Hasnain said the education standards could never be improved through "education emergency" but through consultation with all stakeholders and motivating them by offering them their due rights.

Meanwhile, the All Pakistan Private Schools Welfare Association (APPSWA) on Friday organised a seminar to review the NEP 2009.

The speakers had a consensus that the government had miserably failed to develop a comprehensive NEP that could meet the needs and requirements of the country, while keeping in view the ground realities.

They said the NEP was hollow and based on wishful claims while the private sector was totally ignored in the new policy. They said the government must remember that it could not achieve the target of 85 per cent literacy without active participation of the private sector. Dawn

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All provinces supported education policy
Lahore: Provincial Minister for Education Mian Mujtaba Shuja ur Rehman has said that for the first time the National Education Policy has been prepared in consultation with all the provinces and Punjab has played an active and leading role in its preparation.

He was speaking at the launch of Split Degree Programme jointly initiated by Superior University and York St John University, UK, here on Friday. Speaker Punjab Assembly Rana Muhammad Iqbal, Rector Superior University Dr Abdul Rehman, Pro Rector Dr Sikandar Khan and Deputy Vice Chancellor York St John University Dr David Maughan Brown were also present.

The education minister said the split degree programme would enable Pakistani students to benefit from the British university at low finances.

He said the Punjab government was taking revolutionary steps for promotion of education and maximum resources were being utilized for the purpose.

Mujtaba also appreciated management of the Superior University for providing quality education in the fields of commerce, computer science and law, etc.

Speaking on the occasion Dr Abdul Rehman said under the split degree programme Pakistani students would be getting degree of British university at affordable fee.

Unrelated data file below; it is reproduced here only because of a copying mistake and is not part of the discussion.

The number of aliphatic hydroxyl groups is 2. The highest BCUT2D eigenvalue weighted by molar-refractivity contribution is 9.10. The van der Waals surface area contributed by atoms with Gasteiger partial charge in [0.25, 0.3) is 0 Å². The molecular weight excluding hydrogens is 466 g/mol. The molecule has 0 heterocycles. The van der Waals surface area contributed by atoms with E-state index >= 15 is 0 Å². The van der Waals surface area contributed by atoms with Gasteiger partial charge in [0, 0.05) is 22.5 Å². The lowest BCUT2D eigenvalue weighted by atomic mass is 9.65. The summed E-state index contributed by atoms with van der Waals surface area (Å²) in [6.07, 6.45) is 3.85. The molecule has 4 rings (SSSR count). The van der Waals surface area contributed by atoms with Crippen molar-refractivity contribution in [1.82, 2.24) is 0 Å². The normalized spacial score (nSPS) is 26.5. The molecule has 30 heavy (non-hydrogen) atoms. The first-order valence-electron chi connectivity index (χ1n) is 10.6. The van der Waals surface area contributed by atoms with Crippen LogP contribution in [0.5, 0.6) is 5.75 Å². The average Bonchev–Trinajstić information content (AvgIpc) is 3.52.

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Reforms in fee structure of private schools
Islamabad: On the directives of Punjab Chief Minister Mian Shahbaz Sharif, a comprehensive package of reforms recommendations regarding regulatory mechanism and financial matters including fixation of category-wise fee structure for private schools in Punjab has been framed. Special Task Force for Education has submitted the package of reforms to the CM.

The package has been framed to redress the public complaints about unprecedented high fees being taken by these private educational institutions.

Presently, the provincial government has no power to take action against registered private schools on increasing their monthly tuition fees by 30% to 45%. The recommendations regarding private schools reforms framed by the CM's Task Force embodies fee fixation for private schools in accordance with their assigned category to provide financial relief to the parents.

Executive District Education Officer Rawalpindi, Malik Muhammad Ashraf said that on approval of these recommendations the concerned officials will have powers to regulate such institutions.

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Law College hosts Iftar dinner
Lahore: Punjab University Law College arranged a meeting of the visiting faculty and full time teachers on the commencement of new session 2009-10 here at Dr Pervaiz Hassan Environmental Law Centre. The meeting,followed by Iftar-Dinner, was presided over by Vice-Chancellor Prof Dr Mujahid Kamran. Prof Dr Ehsan Malik, Ms Shazia Qureshi and Samee Uzair also attended the meeting and Iftar-Dinner, stated a press release. APP

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Calligraphic exhibition
Lahore: The Pakistan National Council of the Arts, Shakir Ali Museum, is holding an exhibition titled "Khatati plus Naqashi" on Saturday, depicting the sacred art of illumination and decoration along with the meticulous flowing style of Arabic calligraphy.

The exhibition is of students from the Naqsh School of Arts which is a unique institution and of high standard, teaching fine arts to the youth of the Walled city against a very nominal fee.

They have succeeded in bringing forth skilful calligraphists. Federal Secretary Culture, Moin ul Islam Bokhari, will be the chief guest at the show. The guests of honour include prominent calligraphists Aslam Kamal, Ahmed Khan and Khursheed Gohar Kalam. Some 45-50 artworks will be put on display. The news